iments, international bodies have classified this material as “possibly carcinogenic in hu-
mans”. Although specific studies conducted by the FDA clearly point to an extremely low
risk, the remaining uncertainties and discrepancies lead to the recommendation to use cau-
tion when applying nano-TiO2-containing cosmetics to injured skin.
Many studies have been conducted to describe the potential environmental effects of nano-
TiO2. As most of these studies involved extremely high doses, any definitive statements on
the environmentally relevant risks remain speculative. Nonetheless, the consensus is that
small amounts represent a rather low risk to the environment, whereby the long-term ef-
fects with low doses of nano-TiO2remain unclear. There are currently no actually meas-
ured data on environmental exposure; another unclarified issue is how TiO2-NPs behave
in food chains. Whether a transfer of the particles takes place from animal to animal or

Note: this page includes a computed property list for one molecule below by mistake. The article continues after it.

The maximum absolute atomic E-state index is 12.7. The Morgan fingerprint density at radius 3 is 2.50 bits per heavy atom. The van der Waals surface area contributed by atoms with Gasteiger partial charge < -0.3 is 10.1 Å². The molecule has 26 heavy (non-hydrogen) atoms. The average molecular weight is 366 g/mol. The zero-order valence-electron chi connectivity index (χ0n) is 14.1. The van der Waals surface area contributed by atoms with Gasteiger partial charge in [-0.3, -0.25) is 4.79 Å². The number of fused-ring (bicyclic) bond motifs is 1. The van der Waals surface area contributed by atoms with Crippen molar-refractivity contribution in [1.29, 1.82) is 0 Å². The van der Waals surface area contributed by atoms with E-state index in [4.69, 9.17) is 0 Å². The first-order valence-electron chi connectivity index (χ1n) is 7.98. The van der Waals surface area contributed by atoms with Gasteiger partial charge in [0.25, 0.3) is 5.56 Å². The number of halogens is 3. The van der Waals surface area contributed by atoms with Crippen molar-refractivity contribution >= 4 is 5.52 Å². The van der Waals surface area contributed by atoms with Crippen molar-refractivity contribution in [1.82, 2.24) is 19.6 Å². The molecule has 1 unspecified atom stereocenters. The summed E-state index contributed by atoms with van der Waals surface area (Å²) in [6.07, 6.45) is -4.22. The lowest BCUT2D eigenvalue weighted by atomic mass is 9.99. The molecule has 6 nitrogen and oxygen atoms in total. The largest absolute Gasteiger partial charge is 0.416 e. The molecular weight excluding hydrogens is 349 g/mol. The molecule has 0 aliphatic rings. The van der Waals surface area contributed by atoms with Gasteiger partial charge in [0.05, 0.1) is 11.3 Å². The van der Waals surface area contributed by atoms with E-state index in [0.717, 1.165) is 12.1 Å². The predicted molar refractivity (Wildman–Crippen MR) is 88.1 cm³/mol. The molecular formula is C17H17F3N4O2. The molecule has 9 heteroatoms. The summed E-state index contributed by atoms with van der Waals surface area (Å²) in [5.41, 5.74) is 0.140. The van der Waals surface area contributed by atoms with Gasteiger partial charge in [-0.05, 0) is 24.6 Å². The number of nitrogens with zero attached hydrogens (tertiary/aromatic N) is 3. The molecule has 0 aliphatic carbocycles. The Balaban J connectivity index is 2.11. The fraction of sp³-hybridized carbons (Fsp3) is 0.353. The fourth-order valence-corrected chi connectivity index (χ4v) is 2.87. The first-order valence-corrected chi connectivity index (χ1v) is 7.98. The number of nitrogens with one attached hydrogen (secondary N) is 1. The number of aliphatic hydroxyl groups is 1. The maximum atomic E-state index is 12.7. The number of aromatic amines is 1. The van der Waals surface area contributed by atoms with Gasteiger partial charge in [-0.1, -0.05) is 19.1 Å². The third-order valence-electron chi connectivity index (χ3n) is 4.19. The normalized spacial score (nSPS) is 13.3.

from plant to animal through feeding also remains unclear. We have no information about
the effects that the particles may exert over the long term on aquatic and terrestrial ecosys-
tems. This calls for urgent and targeted research in this field.
Owner: Austrian Academy of Sciences; legal person under public law
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Editor: Institute of Technology Assessment (ITA); Strohgasse 45/5, A-1030 Vienna;
Mode of publication: The NanoTrust Dossiers are published irregularly and contain the research
results of the Institute of Technology Assessment in the framework of its research project NanoTrust.
The Dossiers are made available to the public exclusively via the Internet portal “epub.oeaw” :
NanoTrust-Dossier No. 035en, December 2012:
ISSN: 1998-7293
This Dossier is published under the Creative Commons
(Attribution-NonCommercial-NoDerivs 2.0 Austria)
ResearchGate has not been able to resolve any citations for this publication.
Full-text available